Major General James Livingston of the United States Marine Corps. He was commissioned a Second Lieutenant in the United States Marine Corps in June 1962, following graduation from Auburn University. He retired on September 1, 1995 following over 33 continuous years on active duty. His last assignment was as the Commander of the Marine Forces Reserve in New Orleans, Louisiana. On May 2, 1968, while serving as the Commanding Officer, Company E, 2d Battalion, 4th Marines, he distinguished himself above and beyond the call of duty in action against enemy forces and earned the Medal of Honor. He earned a master's degree in Management from Webster University. General Livingston currently resides in Mount Pleasant
Each year, the RiverDogs and Boeing will recognize and induct new members into the Hall of Honor, which recognizes military veterans with Lowcountry ties. The new inductees will be recognized each season at the three RiverDogs Military Appreciation Nights, presented by Boeing. Hall of Honor members will be recognized on-field and remain on the RiverDogs’ online Hall of Honor, located on RiverDogs.com. The Hall of Honor represents another arm of the RiverDogs and Boeing’s joint Military Appreciation platform, which aims to bring increased recognition and support to the Lowcountry’s military families.
Senior Chief Petty Officer Terrell Horne III of the United States Coast Guard, who was killed in the line of duty while intercepting smugglers, on December 2, 2012. Horne had 14 years of service in the Coast Guard and was second in command of the Marine Protector class cutter USCGC Halibut on the night he was killed in action. Horne is credited with pushing the coxswain out of the path of danger at the cost of his own life. In 2019, the Coast Guard commissioned a new Sentinel class cutter named in Horne’s honor, the Coast Guard Cutter Terrell Horne. His wife and three sons live on Johns Island.
A Lowcountry native, on his 18th birthday – January 11, 1967 – he fulfilled his dream by joining the United States Marine Corps. On March 2, 1968 his 15-man patrol – operating under the call sign of “Texas Pete” - boarded a helicopter that would take them behind enemy lines in Vietnam to an observation post, known as “Hill 156”, to support a larger operation known as “Rock”.
On March 5, 1968 the North Vietnamese found their position and began their attacks. The Marines of “Texas Pete” fought valiantly, fending off repeated attacks by the much larger, platoon-sized enemy force. During one of their attacks, a grenade was tossed into the fighting hole occupied by Ralph and two other Marines. Understanding the importance of their position, Ralph did not hesitate to warn the other two Marines to get back, while throwing his body on the grenade to absorb the impact of the blast. Although he was killed instantly, his unselfish actions saved the lives of the entire patrol by keeping the perimeter intact. For his courageous actions, our nation bestowed on him its highest award for bravery in combat – The Medal of Honor.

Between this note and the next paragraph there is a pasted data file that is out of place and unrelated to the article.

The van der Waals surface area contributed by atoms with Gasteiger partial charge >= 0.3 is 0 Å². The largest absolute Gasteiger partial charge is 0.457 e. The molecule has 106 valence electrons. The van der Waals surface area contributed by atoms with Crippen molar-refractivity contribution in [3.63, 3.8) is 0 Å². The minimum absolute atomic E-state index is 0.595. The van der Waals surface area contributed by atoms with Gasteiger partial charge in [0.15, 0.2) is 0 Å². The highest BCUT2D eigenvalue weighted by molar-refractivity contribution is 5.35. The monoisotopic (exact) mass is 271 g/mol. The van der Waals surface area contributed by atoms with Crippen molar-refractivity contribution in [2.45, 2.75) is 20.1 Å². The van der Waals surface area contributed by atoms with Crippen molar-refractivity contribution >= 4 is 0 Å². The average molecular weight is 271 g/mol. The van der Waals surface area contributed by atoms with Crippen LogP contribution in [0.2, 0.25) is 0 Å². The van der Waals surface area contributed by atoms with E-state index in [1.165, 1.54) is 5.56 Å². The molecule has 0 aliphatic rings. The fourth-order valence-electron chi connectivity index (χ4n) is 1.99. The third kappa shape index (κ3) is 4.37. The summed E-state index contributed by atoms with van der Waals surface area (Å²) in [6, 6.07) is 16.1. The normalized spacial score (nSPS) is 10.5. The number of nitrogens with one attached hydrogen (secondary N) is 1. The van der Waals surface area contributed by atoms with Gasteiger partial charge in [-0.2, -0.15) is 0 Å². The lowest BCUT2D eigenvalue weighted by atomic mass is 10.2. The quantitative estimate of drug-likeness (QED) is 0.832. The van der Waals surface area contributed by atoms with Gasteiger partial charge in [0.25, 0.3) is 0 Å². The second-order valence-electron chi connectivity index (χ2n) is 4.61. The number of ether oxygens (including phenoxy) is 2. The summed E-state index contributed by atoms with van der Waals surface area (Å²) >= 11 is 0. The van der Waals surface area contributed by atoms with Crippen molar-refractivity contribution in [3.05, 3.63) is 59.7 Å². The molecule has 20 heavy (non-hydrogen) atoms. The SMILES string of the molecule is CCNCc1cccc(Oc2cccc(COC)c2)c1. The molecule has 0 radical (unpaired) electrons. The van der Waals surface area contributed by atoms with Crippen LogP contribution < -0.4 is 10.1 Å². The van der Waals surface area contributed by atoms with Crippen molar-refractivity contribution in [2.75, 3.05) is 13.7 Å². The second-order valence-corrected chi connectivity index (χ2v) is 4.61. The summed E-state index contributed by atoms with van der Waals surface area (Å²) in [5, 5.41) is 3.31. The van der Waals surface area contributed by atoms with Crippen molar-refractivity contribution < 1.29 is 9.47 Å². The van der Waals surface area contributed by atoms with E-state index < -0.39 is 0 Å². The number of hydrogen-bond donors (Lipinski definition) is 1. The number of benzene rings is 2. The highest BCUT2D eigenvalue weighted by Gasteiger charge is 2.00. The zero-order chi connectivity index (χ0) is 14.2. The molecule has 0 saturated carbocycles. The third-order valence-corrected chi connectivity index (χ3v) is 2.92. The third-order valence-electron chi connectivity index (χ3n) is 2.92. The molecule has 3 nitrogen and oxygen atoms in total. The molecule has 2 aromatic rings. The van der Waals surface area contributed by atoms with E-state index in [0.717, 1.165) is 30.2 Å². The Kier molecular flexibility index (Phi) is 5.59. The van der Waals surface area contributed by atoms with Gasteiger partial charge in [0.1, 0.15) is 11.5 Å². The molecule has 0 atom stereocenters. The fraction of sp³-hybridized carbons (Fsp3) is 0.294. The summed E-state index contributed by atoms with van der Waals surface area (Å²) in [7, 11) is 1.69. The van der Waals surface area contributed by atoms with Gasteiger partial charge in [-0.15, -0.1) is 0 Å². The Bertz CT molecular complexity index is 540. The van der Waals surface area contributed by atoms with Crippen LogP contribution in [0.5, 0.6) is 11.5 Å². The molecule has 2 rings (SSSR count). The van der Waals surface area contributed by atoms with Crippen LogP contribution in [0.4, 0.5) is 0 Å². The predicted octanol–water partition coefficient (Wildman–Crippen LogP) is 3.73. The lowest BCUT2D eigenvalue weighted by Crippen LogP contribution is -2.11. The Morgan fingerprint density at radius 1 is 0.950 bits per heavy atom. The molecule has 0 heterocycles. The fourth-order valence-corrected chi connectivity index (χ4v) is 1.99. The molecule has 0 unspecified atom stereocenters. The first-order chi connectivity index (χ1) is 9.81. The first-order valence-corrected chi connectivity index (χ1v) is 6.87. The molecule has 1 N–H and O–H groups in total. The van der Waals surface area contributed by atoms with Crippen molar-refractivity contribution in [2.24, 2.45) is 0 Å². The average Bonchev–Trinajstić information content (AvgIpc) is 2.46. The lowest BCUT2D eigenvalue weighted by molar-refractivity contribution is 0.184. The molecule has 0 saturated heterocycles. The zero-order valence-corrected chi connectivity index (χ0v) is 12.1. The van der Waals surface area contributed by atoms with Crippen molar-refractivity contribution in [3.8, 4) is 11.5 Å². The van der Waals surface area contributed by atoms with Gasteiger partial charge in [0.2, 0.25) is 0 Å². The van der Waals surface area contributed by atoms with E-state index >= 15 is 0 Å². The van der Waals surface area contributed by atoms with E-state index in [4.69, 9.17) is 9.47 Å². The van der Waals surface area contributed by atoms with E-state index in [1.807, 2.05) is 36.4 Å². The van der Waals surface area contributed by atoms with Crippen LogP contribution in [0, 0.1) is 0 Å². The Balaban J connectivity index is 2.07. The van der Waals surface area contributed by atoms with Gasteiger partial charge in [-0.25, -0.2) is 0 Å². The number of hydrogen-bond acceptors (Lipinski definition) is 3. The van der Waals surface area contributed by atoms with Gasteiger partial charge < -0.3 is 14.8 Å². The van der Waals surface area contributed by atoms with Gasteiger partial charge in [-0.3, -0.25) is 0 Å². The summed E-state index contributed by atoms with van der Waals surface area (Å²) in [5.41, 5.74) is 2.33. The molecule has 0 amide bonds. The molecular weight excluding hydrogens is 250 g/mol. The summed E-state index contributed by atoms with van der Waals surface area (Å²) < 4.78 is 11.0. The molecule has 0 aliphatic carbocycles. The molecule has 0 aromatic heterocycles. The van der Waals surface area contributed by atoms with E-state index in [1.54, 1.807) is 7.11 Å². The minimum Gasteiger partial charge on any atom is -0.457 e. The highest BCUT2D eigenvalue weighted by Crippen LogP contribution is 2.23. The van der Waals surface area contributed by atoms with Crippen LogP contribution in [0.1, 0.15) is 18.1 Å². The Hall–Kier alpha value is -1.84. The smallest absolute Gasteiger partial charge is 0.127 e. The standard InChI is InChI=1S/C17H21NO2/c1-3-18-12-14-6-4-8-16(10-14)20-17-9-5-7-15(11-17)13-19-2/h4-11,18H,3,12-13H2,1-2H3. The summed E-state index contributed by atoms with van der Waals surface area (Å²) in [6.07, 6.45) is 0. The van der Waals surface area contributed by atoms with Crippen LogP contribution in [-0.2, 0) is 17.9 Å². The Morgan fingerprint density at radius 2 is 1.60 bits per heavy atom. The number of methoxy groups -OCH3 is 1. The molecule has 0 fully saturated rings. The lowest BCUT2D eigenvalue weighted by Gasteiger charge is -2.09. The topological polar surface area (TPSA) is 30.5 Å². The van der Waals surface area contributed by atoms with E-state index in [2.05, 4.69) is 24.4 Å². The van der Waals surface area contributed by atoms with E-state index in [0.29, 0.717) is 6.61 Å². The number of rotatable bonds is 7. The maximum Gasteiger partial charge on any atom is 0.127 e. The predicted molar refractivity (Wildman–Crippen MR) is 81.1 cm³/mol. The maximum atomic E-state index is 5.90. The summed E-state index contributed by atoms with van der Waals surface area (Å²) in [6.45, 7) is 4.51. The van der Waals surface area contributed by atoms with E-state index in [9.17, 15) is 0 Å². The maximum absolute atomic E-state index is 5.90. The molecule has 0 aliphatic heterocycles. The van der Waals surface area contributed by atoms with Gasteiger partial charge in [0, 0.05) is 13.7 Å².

In 1967 Arias was drafted into the Army at age 19. 11 months later, he was sent to Vietnam. As a member of the 25th Infantry Division, 2nd battalion, 12th infantry he spent most of his time at fire base Pershing. Over his military career, he earned 2 bronze medals, a combat infantryman badge, one Air Medal, and the Army commendation of Valor. He also received two Purple Hearts, including one for October 15, 1969 after being hit with a mortar that left him paralyzed from the waist down. Three years after being told he would never walk again he proved the doctors to be incorrect.
From 2000-2002 Arias' family opened up their home to RiverDogs players. During that time, Arias hosted Brandon Backe, Benito Gomez, Juan Rodriguez, and Iker Franco for 3 seasons. For the last 30 years Arias has called Charleston home.
Brigadier General Thomas Mikolajcik became forever connected to the Charleston community when he served as 437th Airlift Wing commander at Charleston Air Force Base from 1991-1994. He graduated from the Air Force Academy in 1969 and became a command pilot with more than 4,000 hours of flying time. While in command in Charleston, he helped activate the first squadron of C-17s in 1993 and was the Air Force component commander in Somalia during Operation Restore Hope. He is a recipient of the Legion of Merit with two oak leaf clusters, the Defense Meritorious Service Medal and the Meritorious Service Medal with three oak leaf clusters.
He retired from military service in 1996 and passed away in 2010 after a courageous battle with ALS. Following his retirement, Gen. Mikolajcik dedicated his life to fighting for the rights of active and retired military members to ensure service-connected disability for those with ALS and similar diseases. He was also instrumental in keeping Charleston’s strong military presence by working hand-in-hand with local leaders to fight BRAC.
Chief William Tetrev, who was honored at a RiverDogs game earlier this season while receiving the Honor Ribbon, saved the life of another while risking his own during an accident earlier this year in the Charleston area. On March 15, 2021, Chief Tetrev’s Jeep was struck in the side by another vehicle traveling at high speeds, causing his Jeep to overturn three times. Without regard for his own life, Chief Tetrev exited the vehicle in the middle of the dark, busy intersection to remove his injured passenger, carrying her to safety and assessing her injuries.
Chief Tetrev was nominated for an appointment to the Merchant Marine Academy by Senators Tim Scott, Lindsay Graham, and Congressman Joe Cunningham. He is 1 of 280 appointees out of approximately 2,000 applicants.